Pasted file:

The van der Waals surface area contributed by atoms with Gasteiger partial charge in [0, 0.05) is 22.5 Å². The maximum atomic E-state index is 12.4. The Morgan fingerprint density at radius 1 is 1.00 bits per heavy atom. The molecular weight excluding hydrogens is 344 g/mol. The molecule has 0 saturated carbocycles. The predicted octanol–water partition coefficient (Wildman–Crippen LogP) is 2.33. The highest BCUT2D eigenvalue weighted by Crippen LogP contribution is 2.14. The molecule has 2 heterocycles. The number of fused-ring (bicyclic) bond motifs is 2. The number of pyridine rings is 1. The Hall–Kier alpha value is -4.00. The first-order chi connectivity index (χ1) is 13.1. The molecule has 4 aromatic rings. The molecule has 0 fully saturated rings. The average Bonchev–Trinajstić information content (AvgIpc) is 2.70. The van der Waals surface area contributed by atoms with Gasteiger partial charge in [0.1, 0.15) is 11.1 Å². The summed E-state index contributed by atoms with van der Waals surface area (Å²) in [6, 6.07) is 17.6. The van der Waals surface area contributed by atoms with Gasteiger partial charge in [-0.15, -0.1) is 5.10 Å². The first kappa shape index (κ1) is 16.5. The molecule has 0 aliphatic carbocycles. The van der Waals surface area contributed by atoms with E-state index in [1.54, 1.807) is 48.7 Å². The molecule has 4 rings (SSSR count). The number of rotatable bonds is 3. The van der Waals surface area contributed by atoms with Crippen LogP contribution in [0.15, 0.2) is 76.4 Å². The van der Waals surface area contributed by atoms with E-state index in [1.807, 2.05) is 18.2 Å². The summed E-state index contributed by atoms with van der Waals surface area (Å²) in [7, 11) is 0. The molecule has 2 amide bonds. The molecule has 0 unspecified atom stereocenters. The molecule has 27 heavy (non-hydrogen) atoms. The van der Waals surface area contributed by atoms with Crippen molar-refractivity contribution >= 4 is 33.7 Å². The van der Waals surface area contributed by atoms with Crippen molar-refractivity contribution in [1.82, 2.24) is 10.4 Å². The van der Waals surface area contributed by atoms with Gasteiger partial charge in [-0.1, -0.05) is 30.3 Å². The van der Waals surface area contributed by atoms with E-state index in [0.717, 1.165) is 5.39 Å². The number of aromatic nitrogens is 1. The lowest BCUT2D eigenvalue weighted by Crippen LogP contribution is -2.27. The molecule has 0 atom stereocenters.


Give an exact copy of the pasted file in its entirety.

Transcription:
The van der Waals surface area contributed by atoms with Gasteiger partial charge in [0, 0.05) is 22.5 Å². The maximum atomic E-state index is 12.4. The Morgan fingerprint density at radius 1 is 1.00 bits per heavy atom. The molecular weight excluding hydrogens is 344 g/mol. The molecule has 0 saturated carbocycles. The predicted octanol–water partition coefficient (Wildman–Crippen LogP) is 2.33. The highest BCUT2D eigenvalue weighted by Crippen LogP contribution is 2.14. The molecule has 2 heterocycles. The number of fused-ring (bicyclic) bond motifs is 2. The number of pyridine rings is 1. The Hall–Kier alpha value is -4.00. The first-order chi connectivity index (χ1) is 13.1. The molecule has 4 aromatic rings. The molecule has 0 fully saturated rings. The average Bonchev–Trinajstić information content (AvgIpc) is 2.70. The van der Waals surface area contributed by atoms with Gasteiger partial charge in [0.1, 0.15) is 11.1 Å². The summed E-state index contributed by atoms with van der Waals surface area (Å²) in [6, 6.07) is 17.6. The van der Waals surface area contributed by atoms with Gasteiger partial charge in [-0.15, -0.1) is 5.10 Å². The first kappa shape index (κ1) is 16.5. The molecule has 0 aliphatic carbocycles. The van der Waals surface area contributed by atoms with E-state index in [1.54, 1.807) is 48.7 Å². The molecule has 4 rings (SSSR count). The number of rotatable bonds is 3. The van der Waals surface area contributed by atoms with Crippen LogP contribution in [0.15, 0.2) is 76.4 Å². The van der Waals surface area contributed by atoms with E-state index in [1.807, 2.05) is 18.2 Å². The summed E-state index contributed by atoms with van der Waals surface area (Å²) in [7, 11) is 0. The molecule has 2 amide bonds. The molecule has 0 unspecified atom stereocenters. The molecule has 27 heavy (non-hydrogen) atoms. The van der Waals surface area contributed by atoms with Crippen molar-refractivity contribution >= 4 is 33.7 Å². The van der Waals surface area contributed by atoms with Crippen molar-refractivity contribution in [1.82, 2.24) is 10.4 Å². The van der Waals surface area contributed by atoms with Gasteiger partial charge in [-0.1, -0.05) is 30.3 Å². The van der Waals surface area contributed by atoms with E-state index in [0.717, 1.165) is 5.39 Å². The number of aromatic nitrogens is 1. The lowest BCUT2D eigenvalue weighted by Crippen LogP contribution is -2.27. The molecule has 0 atom stereocenters.